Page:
While I have loved the past Mass Effect games, I unfortunately never actually got to finish them. I played Mass Effect 2, and then the sequel, but the story and characters felt all over the place to me, seeing as I played the series in broken pieces. For me, Mass Effect Andromeda felt like a new hope, and a new way to get into the series without having to be so clued up on the past events.
Andromeda is not a sequel to Mass Effect 3, but it is set in the same timeline. A few hundred years have passed and a collection of humans and alien have made the jump to the Andromeda galaxy in search for new life. Mass Effect: Andromeda lives in the same family as the original trilogy, but feels like something new at the same time.
About that Multiplayer
- Tested on: 30mbps download | 25mbps upload internet connection
As much as I hate to say it, the multiplayer was not necessary at all for the game, but after I played it I realized that it was just another cash cow for EA. The mode follows the same route as Mass Effect 3, whereas you and three friends face off against waves of enemies in different locations. The character that you chose, will determine the abilities you have, and these “supply boxes” which you unlock, or buy with real money, give you new characters, ammo refills, and health packs. Yes, you need to find these health packs in supply boxes that you buy for real money.
While I enjoyed a few rounds of the multiplayer, the matchmaking was not up to par. We entered a lobby where we relied on finding two other players, and when they joined we lagged out. This happened a few times over, which obviously left a sour taste in my mouth. The game mode is also extremely tough, and I would not recommend you try and solo even the bronze difficulty. I do hope to play more of it if I can find three other friends to join me, but I will not be relying on that atrocious matchmaking at all.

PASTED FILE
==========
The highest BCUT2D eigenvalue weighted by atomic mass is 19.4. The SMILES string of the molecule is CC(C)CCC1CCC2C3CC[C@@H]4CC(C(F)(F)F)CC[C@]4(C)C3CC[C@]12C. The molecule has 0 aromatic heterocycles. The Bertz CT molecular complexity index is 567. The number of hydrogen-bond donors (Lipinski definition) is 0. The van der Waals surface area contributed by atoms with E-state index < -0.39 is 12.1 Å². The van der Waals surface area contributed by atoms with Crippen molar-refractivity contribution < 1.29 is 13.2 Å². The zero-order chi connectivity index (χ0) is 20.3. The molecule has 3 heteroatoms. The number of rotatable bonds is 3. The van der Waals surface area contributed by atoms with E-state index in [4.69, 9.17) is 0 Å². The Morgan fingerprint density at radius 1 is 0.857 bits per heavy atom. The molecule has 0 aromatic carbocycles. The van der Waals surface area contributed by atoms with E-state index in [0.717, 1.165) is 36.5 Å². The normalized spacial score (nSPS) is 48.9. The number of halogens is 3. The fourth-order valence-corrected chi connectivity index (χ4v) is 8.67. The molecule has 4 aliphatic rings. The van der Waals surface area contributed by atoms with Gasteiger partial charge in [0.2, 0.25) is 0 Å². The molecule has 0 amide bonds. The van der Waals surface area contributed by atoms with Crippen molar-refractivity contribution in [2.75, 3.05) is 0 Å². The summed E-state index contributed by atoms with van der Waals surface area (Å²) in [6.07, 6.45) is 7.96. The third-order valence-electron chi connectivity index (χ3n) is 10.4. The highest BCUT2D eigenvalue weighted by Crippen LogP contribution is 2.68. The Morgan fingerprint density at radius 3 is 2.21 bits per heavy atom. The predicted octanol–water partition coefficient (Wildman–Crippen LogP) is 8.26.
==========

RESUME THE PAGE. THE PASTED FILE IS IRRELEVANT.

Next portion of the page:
Becoming the Pathfinder
In Mass Effect: Andromeda you take on the role of the Pathfinder, a humanoid that is tasked with exploring the Andromeda galaxy and finding Earth II, or a similar planet that humans and other species can call home. After a series of unfortunate events on the first planet you explore, it is revealed that an aggressive alien race known as the Kett have been up to no good across the galaxy, trying to master the ancient technology known as Remnant. The peaceful search for a new home turns into a cat and dog chase between the Pathfinder and the Kett, as they want access to this Remnant tech, of which the Pathfinder can grant them.
It is a Bioware game, so there are layers of lore behind it all. Past events have taken place that you need to try to make sense of, and characters that you meet will need some time to get to know. Most of my first few hours of the game were spent talking to the members of the Andromeda Initiative, the group of people responsible for the warp into the new galaxy.
Everyone I met was interesting to some degree, and Bioware did a great job introducing them into the series. The same cannot be said about the crew I spent my time with in the game. Past Mass Effect games had great relationships to build up, possible romances, and lovable teammates that you began to care for after your time with them.
Andromeda's selection of characters felt a bit bland, with cliche personalities, poorly written companion quests, and the conversations feel robotic due to the technical issues surrounding the facial animations. As much as I tried to relate to these crew members, it as just not working at all for me, and I just followed the pre-determined path in their quests just to get it over and done with. There was no crew member I wanted to get to know, and after a while, they just became AI that fought alongside me in battle.
Exploration is where the party's at